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Set in 1930s Shanghai, where a blind American diplomat develops a curious relationship with a young Russian refugee who works odd -- and sometimes illicit -- jobs to support members of her dead husband's aristocratic family.
Heathcliff is Cathy Earnshaw's foster brother; more than that, he is her other half. When forces within and without tear them apart, Heathcliff wreaks vengeance on those he holds responsible, even into a second generation. Written by
The film's title came about because the Samuel Goldwyn Co. threatened to sue Paramount, as it owned the rights to the title via the 1939 film. Upheld by the Motion Picture Association of America, Goldwyn was legally permitted to fine Paramount $2,500 every time it neglected to add the Emily Brontë prefix to the title of their version. See more »
I pray one prayer, I repeat it till my tongue stiffens. Catherine Earnshaw, may you not rest as long as I am living! You said I killed you, haunt me, then!... Be with me always, take any form, drive me mad, only do not leave me in this abyss, where I cannot find you!... I cannot live without my life. I cannot live without my soul.
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As I am a writer, very seldom am I at a loss for words. Yet now, I can find none suitable. I have written many reviews, in many places, for quite a long time. Yet, never, in all of that time have I sat down to write my thoughts immediately after watching a film. Still, I sit here now, trying vainly to describe what I am feeling. What this movie has MADE me feel.
The story of Heathcliff and Cathy is not about love as most know it. It is MORE than love. It is a fusion, a union of two souls separated by society and circumstance, yet bonded so completely that even death could not sever them. Love beyond pain, beyond place, beyond reason.
Never has an adaptation brought this classic Victorian novel so completely to the screen. That, in itself, is high praise. Wuthering Heights had been made 14 times before this, the 1992 incarnation. It is the only version to tell the complete story in all of its dark detail. It is also the LAST time, to date, it has been made. And that should be the highest praise of all.
Why? Because there is no need to do it again. It cannot be improved upon beyond this. Yes, the movie can be a bit confusing, even abrupt in the plot shifts for those who have never read the book. But for those who have: Anne Devlin treats her screenplay with reverence for Emily Bronte's novel. Many whole scenes are intact, the dialog exactly as written originally. The scenery was breathtaking. And the house, the Heights itself, was perfect. Still standing there, after centuries, keeping its own secrets in the silence of its stones.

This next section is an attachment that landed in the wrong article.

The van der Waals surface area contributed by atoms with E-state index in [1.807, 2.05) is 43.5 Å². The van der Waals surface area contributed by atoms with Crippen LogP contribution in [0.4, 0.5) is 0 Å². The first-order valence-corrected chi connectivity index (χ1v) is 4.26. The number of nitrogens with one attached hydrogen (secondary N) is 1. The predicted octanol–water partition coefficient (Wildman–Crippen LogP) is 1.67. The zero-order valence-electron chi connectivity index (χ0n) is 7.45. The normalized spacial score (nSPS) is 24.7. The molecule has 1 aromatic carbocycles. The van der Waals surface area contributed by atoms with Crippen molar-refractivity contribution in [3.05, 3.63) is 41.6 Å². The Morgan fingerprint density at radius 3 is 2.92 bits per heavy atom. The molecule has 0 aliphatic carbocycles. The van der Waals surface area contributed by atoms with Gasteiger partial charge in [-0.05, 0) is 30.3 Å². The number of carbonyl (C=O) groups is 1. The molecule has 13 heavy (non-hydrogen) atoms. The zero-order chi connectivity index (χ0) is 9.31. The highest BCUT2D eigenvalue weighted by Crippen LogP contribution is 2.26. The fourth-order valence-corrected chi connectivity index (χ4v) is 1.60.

The cast of actors includes not one single Hollywood darling. Thank God. They would have ruined it. But, because the cast is not overly well known in the US, you concentrate on the PERFORMANCES rather than the performers.
And, it is in these performances this film rises above its predecessors. The actors all turn in solid efforts. Each is true to character, from selfish Cathy (Juliette Binoche) to vapid Isabella (Sophie Ward). Simon Shepherd's Edgar Linton is far more likable than the novel. His portrayal is an improvement on the original, and you actually pity him for being caught between Cathy and Heathcliff.
Heathcliff. An immortal character, like Sherlock Holmes, or Hamlet. Sir Laurence Olivier, arguably the best Hamlet, played Heathcliff in the 1939 version opposite Merle Oberon as Cathy. Until tonight, I thought his was the best Heathcliff, as well. Until tonight.
Tonight I watched Ralph Fiennes play Heathcliff. No, not play. He BECAME Heathcliff. Bronte's Heathcliff. A Heathcliff I had always pictured clearly in my mind, but had NEVER seen before my eyes. Before tonight. This man is RIVETING. He commands the story, seizing it, wrenching it to his will as Heathcliff does the lives of those around him.
Yet, you do not hate him for it. Rather, you ache for him. You look into his eyes and feel every rip in his soul, the agony of every jagged edge in his shattered heart. You watch him wear his cruelty like a mantle, lashing out at a world which denies him the only thing he has ever wanted, the only thing which will make him whole. I cry at movies all the time. Seldom, though, am I torn in a grief so absolute I am left at the end empty, and spent.
I don't know much about Ralph Fiennes work. I tend to like films that deal in anything BUT reality, so have not seen much of him. I loved Red Dragon, but until I read his filmography, I never connected Francis Dolarhyde to Heathcliff, which is perhaps the greatest compliment one can give an actor. Fiennes alone is the reason you cannot improve on this film. No one could ever bring Heathcliff to life like this. The role belongs to him.
I have loved Emily Bronte's novel since childhood. I have read it often. But now, something has changed it for me, forever. No matter how many times I may read Wuthering Heights in future, after tonight, I know I shall never again read it without seeing the face, or hearing the voice, of Ralph Fiennes.
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